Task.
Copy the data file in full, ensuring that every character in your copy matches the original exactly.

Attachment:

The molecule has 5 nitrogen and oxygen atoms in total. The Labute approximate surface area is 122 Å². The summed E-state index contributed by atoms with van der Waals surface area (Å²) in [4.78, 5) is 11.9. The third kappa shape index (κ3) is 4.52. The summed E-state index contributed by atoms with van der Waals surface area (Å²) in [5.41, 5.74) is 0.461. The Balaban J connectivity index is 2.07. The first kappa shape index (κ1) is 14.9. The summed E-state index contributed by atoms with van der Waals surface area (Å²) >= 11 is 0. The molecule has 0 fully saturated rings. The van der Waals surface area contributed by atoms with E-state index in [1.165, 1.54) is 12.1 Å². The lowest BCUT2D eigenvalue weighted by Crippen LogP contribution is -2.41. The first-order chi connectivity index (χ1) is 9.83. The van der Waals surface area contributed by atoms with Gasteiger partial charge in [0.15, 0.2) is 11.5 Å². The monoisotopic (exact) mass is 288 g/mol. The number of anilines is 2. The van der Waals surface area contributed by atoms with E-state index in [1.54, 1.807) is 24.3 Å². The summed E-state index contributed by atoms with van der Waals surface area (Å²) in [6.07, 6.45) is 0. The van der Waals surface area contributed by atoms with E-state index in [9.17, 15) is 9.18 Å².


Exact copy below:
The molecule has 5 nitrogen and oxygen atoms in total. The Labute approximate surface area is 122 Å². The summed E-state index contributed by atoms with van der Waals surface area (Å²) in [4.78, 5) is 11.9. The third kappa shape index (κ3) is 4.52. The summed E-state index contributed by atoms with van der Waals surface area (Å²) in [5.41, 5.74) is 0.461. The Balaban J connectivity index is 2.07. The first kappa shape index (κ1) is 14.9. The summed E-state index contributed by atoms with van der Waals surface area (Å²) >= 11 is 0. The molecule has 0 fully saturated rings. The van der Waals surface area contributed by atoms with E-state index in [1.165, 1.54) is 12.1 Å². The lowest BCUT2D eigenvalue weighted by Crippen LogP contribution is -2.41. The first-order chi connectivity index (χ1) is 9.83. The van der Waals surface area contributed by atoms with Gasteiger partial charge in [0.15, 0.2) is 11.5 Å². The monoisotopic (exact) mass is 288 g/mol. The number of anilines is 2. The van der Waals surface area contributed by atoms with E-state index in [1.54, 1.807) is 24.3 Å². The summed E-state index contributed by atoms with van der Waals surface area (Å²) in [6.07, 6.45) is 0. The van der Waals surface area contributed by atoms with E-state index in [9.17, 15) is 9.18 Å².